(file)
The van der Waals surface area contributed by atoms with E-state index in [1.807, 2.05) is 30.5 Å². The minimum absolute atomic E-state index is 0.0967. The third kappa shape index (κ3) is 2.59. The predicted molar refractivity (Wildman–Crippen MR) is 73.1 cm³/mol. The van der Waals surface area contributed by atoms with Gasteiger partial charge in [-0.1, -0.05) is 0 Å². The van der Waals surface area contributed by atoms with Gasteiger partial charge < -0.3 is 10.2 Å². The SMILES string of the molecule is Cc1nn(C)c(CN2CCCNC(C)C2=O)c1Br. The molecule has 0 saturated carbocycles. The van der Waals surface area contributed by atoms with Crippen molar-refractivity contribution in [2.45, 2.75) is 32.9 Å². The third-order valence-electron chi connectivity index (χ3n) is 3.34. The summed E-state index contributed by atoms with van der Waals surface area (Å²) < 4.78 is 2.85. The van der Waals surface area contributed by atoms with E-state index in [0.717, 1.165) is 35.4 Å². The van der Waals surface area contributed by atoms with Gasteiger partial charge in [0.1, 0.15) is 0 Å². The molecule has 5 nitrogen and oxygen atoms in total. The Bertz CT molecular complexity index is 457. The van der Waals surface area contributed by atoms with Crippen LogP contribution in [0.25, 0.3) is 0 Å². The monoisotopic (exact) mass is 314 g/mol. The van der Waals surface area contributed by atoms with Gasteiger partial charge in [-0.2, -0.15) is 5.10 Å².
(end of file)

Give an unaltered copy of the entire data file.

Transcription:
The van der Waals surface area contributed by atoms with E-state index in [1.807, 2.05) is 30.5 Å². The minimum absolute atomic E-state index is 0.0967. The third kappa shape index (κ3) is 2.59. The predicted molar refractivity (Wildman–Crippen MR) is 73.1 cm³/mol. The van der Waals surface area contributed by atoms with Gasteiger partial charge in [-0.1, -0.05) is 0 Å². The van der Waals surface area contributed by atoms with Gasteiger partial charge < -0.3 is 10.2 Å². The SMILES string of the molecule is Cc1nn(C)c(CN2CCCNC(C)C2=O)c1Br. The molecule has 0 saturated carbocycles. The van der Waals surface area contributed by atoms with Crippen molar-refractivity contribution in [2.45, 2.75) is 32.9 Å². The third-order valence-electron chi connectivity index (χ3n) is 3.34. The summed E-state index contributed by atoms with van der Waals surface area (Å²) < 4.78 is 2.85. The van der Waals surface area contributed by atoms with E-state index in [0.717, 1.165) is 35.4 Å². The van der Waals surface area contributed by atoms with Gasteiger partial charge in [0.1, 0.15) is 0 Å². The molecule has 5 nitrogen and oxygen atoms in total. The Bertz CT molecular complexity index is 457. The van der Waals surface area contributed by atoms with Crippen LogP contribution in [0.25, 0.3) is 0 Å². The monoisotopic (exact) mass is 314 g/mol. The van der Waals surface area contributed by atoms with Gasteiger partial charge in [-0.2, -0.15) is 5.10 Å².